[verb oh-ver-throh; noun oh-ver-throh]

verb (used with object), o·ver·threw, o·ver·thrown, o·ver·throw·ing.

verb (used without object), o·ver·threw, o·ver·thrown, o·ver·throw·ing.

to throw too far: If I hadn't overthrown, it would have been a sure putout.


Nearby words

  1. overt,
  2. overtake,
  3. overtask,
  4. overtax,
  5. overthink,
  6. overthrust,
  7. overthrust belt,
  8. overtime,
  9. overtire,
  10. overtired

Origin of overthrow

Middle English word dating back to 1300–50; see origin at over-, throw

Related formso·ver·throw·er, nounpre·o·ver·throw, nounpre·o·ver·throw, verb (used with object), pre·o·ver·threw, pre·o·ver·thrown, pre·o·ver·throw·ing.un·o·ver·thrown, adjective

Dictionary.com Unabridged Based on the Random House Unabridged Dictionary, © Random House, Inc. 2019

Examples from the Web for overthrow

British Dictionary definitions for overthrow


verb (ˌəʊvəˈθrəʊ) -throws, -throwing, -threw or -thrown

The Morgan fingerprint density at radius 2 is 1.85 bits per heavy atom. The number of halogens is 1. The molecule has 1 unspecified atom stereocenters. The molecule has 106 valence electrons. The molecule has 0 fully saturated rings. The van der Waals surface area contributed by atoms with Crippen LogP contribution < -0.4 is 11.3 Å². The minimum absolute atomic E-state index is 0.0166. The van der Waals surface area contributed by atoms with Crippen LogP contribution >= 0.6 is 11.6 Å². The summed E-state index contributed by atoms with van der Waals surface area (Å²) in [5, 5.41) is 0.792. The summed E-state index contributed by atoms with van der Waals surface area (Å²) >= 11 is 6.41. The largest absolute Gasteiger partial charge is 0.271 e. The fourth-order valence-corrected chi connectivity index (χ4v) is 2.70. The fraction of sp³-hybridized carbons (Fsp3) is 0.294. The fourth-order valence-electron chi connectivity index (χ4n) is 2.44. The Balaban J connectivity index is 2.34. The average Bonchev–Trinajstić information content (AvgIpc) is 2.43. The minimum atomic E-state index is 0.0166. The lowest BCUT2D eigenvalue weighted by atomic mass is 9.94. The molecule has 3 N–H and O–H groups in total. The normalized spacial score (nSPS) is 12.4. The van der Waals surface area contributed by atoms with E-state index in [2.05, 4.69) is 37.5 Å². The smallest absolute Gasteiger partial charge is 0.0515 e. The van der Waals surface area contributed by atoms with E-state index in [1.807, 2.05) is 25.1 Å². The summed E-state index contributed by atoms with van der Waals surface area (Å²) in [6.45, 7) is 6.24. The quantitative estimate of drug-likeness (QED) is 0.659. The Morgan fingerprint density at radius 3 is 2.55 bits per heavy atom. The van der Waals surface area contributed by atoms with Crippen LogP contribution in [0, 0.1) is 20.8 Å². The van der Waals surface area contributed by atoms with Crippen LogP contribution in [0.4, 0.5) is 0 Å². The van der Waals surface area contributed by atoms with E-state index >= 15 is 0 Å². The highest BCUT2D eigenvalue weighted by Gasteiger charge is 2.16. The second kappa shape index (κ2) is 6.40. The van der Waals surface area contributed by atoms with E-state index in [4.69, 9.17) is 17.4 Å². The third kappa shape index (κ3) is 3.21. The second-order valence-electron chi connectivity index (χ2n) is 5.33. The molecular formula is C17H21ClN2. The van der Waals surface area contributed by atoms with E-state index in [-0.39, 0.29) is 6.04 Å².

(tr) to effect the downfall or destruction of (a ruler, institution, etc), esp by force
(tr) to throw or turn over
(tr) to throw (something, esp a ball) too far

noun (ˈəʊvəˌθrəʊ)

an act of overthrowing
downfall; destruction
  1. a ball thrown back too far by a fielder
  2. a run scored because of this
Collins English Dictionary - Complete & Unabridged 2012 Digital Edition © William Collins Sons & Co. Ltd. 1979, 1986 © HarperCollins Publishers 1998, 2000, 2003, 2005, 2006, 2007, 2009, 2012

Word Origin and History for overthrow
Online Etymology Dictionary, © 2010 Douglas Harper